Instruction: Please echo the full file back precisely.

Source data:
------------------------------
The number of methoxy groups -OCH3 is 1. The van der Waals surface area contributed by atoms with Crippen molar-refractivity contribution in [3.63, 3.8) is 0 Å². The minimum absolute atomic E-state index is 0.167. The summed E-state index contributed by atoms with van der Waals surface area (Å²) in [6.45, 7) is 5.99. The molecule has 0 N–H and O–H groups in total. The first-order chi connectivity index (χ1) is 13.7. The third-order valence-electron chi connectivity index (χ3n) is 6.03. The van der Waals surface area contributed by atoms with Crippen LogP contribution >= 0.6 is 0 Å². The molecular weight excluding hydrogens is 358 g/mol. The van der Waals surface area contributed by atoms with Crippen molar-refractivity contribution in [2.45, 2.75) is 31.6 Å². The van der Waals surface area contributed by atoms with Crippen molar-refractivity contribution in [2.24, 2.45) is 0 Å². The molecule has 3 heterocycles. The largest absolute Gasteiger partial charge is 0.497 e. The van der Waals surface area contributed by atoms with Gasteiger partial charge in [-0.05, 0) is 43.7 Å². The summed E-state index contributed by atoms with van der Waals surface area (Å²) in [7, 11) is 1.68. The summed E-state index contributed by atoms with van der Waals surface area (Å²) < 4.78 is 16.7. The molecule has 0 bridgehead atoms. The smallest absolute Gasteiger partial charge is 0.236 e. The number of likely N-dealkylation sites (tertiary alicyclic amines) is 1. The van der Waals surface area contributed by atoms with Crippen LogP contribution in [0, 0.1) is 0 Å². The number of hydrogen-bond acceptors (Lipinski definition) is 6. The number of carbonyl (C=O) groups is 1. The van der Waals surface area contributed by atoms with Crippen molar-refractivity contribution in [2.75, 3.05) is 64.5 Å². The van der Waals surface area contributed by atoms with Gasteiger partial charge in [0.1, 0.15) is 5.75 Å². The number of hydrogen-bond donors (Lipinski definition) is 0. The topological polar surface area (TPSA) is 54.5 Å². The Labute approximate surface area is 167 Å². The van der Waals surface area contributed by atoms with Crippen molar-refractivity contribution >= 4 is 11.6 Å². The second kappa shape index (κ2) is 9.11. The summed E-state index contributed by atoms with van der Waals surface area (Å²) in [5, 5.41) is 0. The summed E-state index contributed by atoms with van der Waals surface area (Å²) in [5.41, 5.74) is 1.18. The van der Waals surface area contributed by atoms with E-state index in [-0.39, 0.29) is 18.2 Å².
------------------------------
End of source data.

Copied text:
The number of methoxy groups -OCH3 is 1. The van der Waals surface area contributed by atoms with Crippen molar-refractivity contribution in [3.63, 3.8) is 0 Å². The minimum absolute atomic E-state index is 0.167. The summed E-state index contributed by atoms with van der Waals surface area (Å²) in [6.45, 7) is 5.99. The molecule has 0 N–H and O–H groups in total. The first-order chi connectivity index (χ1) is 13.7. The third-order valence-electron chi connectivity index (χ3n) is 6.03. The van der Waals surface area contributed by atoms with Crippen LogP contribution >= 0.6 is 0 Å². The molecular weight excluding hydrogens is 358 g/mol. The van der Waals surface area contributed by atoms with Crippen molar-refractivity contribution in [2.45, 2.75) is 31.6 Å². The van der Waals surface area contributed by atoms with Crippen molar-refractivity contribution in [2.24, 2.45) is 0 Å². The molecule has 3 heterocycles. The largest absolute Gasteiger partial charge is 0.497 e. The van der Waals surface area contributed by atoms with Gasteiger partial charge in [-0.05, 0) is 43.7 Å². The summed E-state index contributed by atoms with van der Waals surface area (Å²) in [7, 11) is 1.68. The summed E-state index contributed by atoms with van der Waals surface area (Å²) < 4.78 is 16.7. The molecule has 0 bridgehead atoms. The smallest absolute Gasteiger partial charge is 0.236 e. The number of likely N-dealkylation sites (tertiary alicyclic amines) is 1. The van der Waals surface area contributed by atoms with Crippen LogP contribution in [0, 0.1) is 0 Å². The number of hydrogen-bond acceptors (Lipinski definition) is 6. The number of carbonyl (C=O) groups is 1. The van der Waals surface area contributed by atoms with Crippen molar-refractivity contribution in [2.75, 3.05) is 64.5 Å². The van der Waals surface area contributed by atoms with Gasteiger partial charge in [0.1, 0.15) is 5.75 Å². The number of hydrogen-bond donors (Lipinski definition) is 0. The topological polar surface area (TPSA) is 54.5 Å². The Labute approximate surface area is 167 Å². The van der Waals surface area contributed by atoms with Crippen molar-refractivity contribution >= 4 is 11.6 Å². The second kappa shape index (κ2) is 9.11. The summed E-state index contributed by atoms with van der Waals surface area (Å²) in [5, 5.41) is 0. The summed E-state index contributed by atoms with van der Waals surface area (Å²) in [5.41, 5.74) is 1.18. The van der Waals surface area contributed by atoms with E-state index in [-0.39, 0.29) is 18.2 Å².